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Admission Checklist

RESIDENT'S ROOM

  • How is Dad’s room or unit selected? Can we pick the room?

  • Are we able to decorate and/or bring in Mom’s own furniture?

  • Will Dad have a telephone or cable in his room? If so, who pays for them? If not, do we have access to those items?

  • Do you currently have any rooms/beds available?

  • What are your policies regarding roommates? Would you change the room partner if my mom is not comfortable with?

  • Are all rooms semi private and private, or do you have three and four beds in a room?

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BUILDING AND ENVIRONMENT QUESTIONAIRS

  • How many beds do you have?

  • What are visiting hours?

  • Are visits with our family member welcome at any time?

  • Are your exterior doors locked?

  • What security measures are in place to keep Mom from wandering out of the building? (Exclusive of Alzheimer’s or specialized units which may be locked)

  • Are pets allowed either as tenants or as visitors? Under what circumstances and SERVICE RELATED QUESTIONAIRS

  • Under what circumstances would you ask us to move or transfer Mom?

  • would we have to make other arrangements? Do you help make those arrangements?

  • What types of behavioral issues are you able to handle?

  • Do you keep documentation of all the behavior interventions you use? (Interventions are those things the staff should try in order to change or handle Mom’s behavior BEFORE they suggest medication as a solution.)

  • What types of behaviors would cause you to ask us to move Mom?

  • Are you able to accommodate residents who wander inside or outside the building?

  • Are there written materials that explain the types of care provided at the facility and the associated costs?

  • Do you offer transportation services to doctor’s offices, dental appointments,etc.?

  • What services are available without leaving the building, such as dental care, vision care, podiatry services, hearing services, hair/beauty salon? Who pays for these services?

  • Are rehabilitation services available, such as occupational therapy, physical therapy, speech therapy or recreational therapy?

  • Do you replace items that are lost?

  • Do you have a smoking policy?

  • Who will do Mom’s laundry? Do we have the option of doing it ourselves?

  • Do you ever take Mom outside? Or may visitors and family members take Mom outside?

  • Is there a secure area for Dad to go outside on his own?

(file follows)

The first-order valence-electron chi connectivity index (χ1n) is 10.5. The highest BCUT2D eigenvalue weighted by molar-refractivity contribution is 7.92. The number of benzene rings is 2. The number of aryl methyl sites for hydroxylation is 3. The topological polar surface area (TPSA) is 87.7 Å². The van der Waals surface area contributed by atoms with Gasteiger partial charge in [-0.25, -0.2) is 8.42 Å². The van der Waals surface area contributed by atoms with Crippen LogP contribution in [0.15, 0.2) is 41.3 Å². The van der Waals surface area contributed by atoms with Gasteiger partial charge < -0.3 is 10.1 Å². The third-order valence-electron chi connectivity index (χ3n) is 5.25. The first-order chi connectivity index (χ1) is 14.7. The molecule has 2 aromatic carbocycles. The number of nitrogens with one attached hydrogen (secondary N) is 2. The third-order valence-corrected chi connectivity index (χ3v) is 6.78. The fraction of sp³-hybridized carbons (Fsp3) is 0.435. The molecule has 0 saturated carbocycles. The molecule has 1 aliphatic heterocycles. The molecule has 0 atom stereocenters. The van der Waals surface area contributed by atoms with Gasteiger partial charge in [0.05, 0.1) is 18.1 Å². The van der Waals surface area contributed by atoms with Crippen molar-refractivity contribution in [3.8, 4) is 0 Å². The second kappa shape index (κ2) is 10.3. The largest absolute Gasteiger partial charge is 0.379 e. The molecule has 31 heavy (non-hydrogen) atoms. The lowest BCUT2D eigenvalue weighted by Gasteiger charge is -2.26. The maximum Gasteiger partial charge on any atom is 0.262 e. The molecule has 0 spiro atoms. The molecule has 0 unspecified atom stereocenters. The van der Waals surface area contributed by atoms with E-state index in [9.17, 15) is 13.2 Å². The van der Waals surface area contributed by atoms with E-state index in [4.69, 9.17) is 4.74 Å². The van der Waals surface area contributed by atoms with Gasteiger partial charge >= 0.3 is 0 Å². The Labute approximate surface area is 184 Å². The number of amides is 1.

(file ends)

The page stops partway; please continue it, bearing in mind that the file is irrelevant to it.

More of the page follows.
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DINING AND MEAL SERVICES

  • Can Mom choose where and with whom she wants to eat her meals?

  • Do the residents participate in meal planning? Can Dad choose what he eats?

  • Can I eat a meal with Dad?

  • What times are meals served?

  • Are there options to choose from at mealtime?

  • What about food in rooms? What is your policy?

  • What kinds of snacks are available?

  • Can I bring Mom her favourite snack?

  • Does a dietician plan menus for Mom since she is a diabetic and needs a special diet?

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ACTIVITES RELATED

  • Do you have a recreational therapist on staff?

  • Do you provide special activities for people with dementia?

  • How many activity staff do you have?

  • Does the activity calendar reflect the interests of the residents? How do you find out what the interests of the residents are?

  • Is Mom able to participate in activities of her choice?

  • Do you provide weekend and evening activities?

  • Do you coordinate and provide transportation for community outings?

  • Do you provide activities for people that can’t or don’t want to leave their rooms?

  • Do you have life enrichment programs?

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STAFF RELATED

  • Do you have a full time social worker on staff?

  • What types of staffing patterns do you use? (These will vary depending upon thesetting, but ask what the numbers of staff are for each shift: day shift, evening shift and night shift.)

  • How often does the doctor come to the nursing home?

  • Can the doctor be reached at all times?

  • What types of training does the staff receive? Who trains them? How often do they receive updated training?

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FAMILY RESPONSIBILITIES

This transition can be very difficult and the support of the family on the day of admission or move is critical. A family member should plan to spend a few hours with Mom on the first day to help get her settled. Understand that Mom may be grumpy, may try to get you to stay longer, and/or may act hurt or angry. Remember that you have given this decision much thought and that you are doing what you believe is best for your Mom and your family. Visit regularly and encourage other family and friends to do the same.

Bring any concerns, complaints or suggestions to the administrator or manager immediately.

Get involved in the facility or the community. There are many ways to do so through volunteering or through various councils.

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